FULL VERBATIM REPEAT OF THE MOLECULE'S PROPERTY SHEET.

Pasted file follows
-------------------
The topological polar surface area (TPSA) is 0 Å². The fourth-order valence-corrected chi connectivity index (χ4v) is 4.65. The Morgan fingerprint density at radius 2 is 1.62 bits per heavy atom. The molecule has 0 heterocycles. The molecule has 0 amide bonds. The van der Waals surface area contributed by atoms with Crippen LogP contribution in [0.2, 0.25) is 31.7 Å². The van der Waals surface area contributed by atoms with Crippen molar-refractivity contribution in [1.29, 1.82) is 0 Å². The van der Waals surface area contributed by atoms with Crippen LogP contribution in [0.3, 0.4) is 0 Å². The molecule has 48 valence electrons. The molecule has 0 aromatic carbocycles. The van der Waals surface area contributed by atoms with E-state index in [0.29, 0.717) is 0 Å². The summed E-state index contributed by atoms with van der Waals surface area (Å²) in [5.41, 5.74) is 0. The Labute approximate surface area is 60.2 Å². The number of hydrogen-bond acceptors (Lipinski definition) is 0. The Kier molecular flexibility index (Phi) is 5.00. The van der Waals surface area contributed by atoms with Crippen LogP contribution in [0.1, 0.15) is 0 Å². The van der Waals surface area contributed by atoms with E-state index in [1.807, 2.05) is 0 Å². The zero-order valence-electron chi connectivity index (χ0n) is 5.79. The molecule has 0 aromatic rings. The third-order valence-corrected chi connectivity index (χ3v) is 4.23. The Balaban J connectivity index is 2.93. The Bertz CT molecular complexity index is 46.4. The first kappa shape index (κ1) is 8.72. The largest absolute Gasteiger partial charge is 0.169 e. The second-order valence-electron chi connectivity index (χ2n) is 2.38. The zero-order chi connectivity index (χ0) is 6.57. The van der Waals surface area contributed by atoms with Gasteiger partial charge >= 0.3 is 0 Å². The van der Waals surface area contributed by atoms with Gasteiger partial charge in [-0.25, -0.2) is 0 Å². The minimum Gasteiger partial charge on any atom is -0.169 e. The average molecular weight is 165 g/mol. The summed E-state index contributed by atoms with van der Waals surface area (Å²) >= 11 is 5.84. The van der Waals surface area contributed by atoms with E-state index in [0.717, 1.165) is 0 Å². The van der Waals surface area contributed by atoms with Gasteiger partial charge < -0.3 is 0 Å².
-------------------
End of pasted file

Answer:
The topological polar surface area (TPSA) is 0 Å². The fourth-order valence-corrected chi connectivity index (χ4v) is 4.65. The Morgan fingerprint density at radius 2 is 1.62 bits per heavy atom. The molecule has 0 heterocycles. The molecule has 0 amide bonds. The van der Waals surface area contributed by atoms with Crippen LogP contribution in [0.2, 0.25) is 31.7 Å². The van der Waals surface area contributed by atoms with Crippen molar-refractivity contribution in [1.29, 1.82) is 0 Å². The van der Waals surface area contributed by atoms with Crippen LogP contribution in [0.3, 0.4) is 0 Å². The molecule has 48 valence electrons. The molecule has 0 aromatic carbocycles. The van der Waals surface area contributed by atoms with E-state index in [0.29, 0.717) is 0 Å². The summed E-state index contributed by atoms with van der Waals surface area (Å²) in [5.41, 5.74) is 0. The Labute approximate surface area is 60.2 Å². The number of hydrogen-bond acceptors (Lipinski definition) is 0. The Kier molecular flexibility index (Phi) is 5.00. The van der Waals surface area contributed by atoms with Crippen LogP contribution in [0.1, 0.15) is 0 Å². The van der Waals surface area contributed by atoms with E-state index in [1.807, 2.05) is 0 Å². The zero-order valence-electron chi connectivity index (χ0n) is 5.79. The molecule has 0 aromatic rings. The third-order valence-corrected chi connectivity index (χ3v) is 4.23. The Balaban J connectivity index is 2.93. The Bertz CT molecular complexity index is 46.4. The first kappa shape index (κ1) is 8.72. The largest absolute Gasteiger partial charge is 0.169 e. The second-order valence-electron chi connectivity index (χ2n) is 2.38. The zero-order chi connectivity index (χ0) is 6.57. The van der Waals surface area contributed by atoms with Gasteiger partial charge >= 0.3 is 0 Å². The van der Waals surface area contributed by atoms with Gasteiger partial charge in [-0.25, -0.2) is 0 Å². The minimum Gasteiger partial charge on any atom is -0.169 e. The average molecular weight is 165 g/mol. The summed E-state index contributed by atoms with van der Waals surface area (Å²) >= 11 is 5.84. The van der Waals surface area contributed by atoms with E-state index in [0.717, 1.165) is 0 Å². The van der Waals surface area contributed by atoms with Gasteiger partial charge < -0.3 is 0 Å².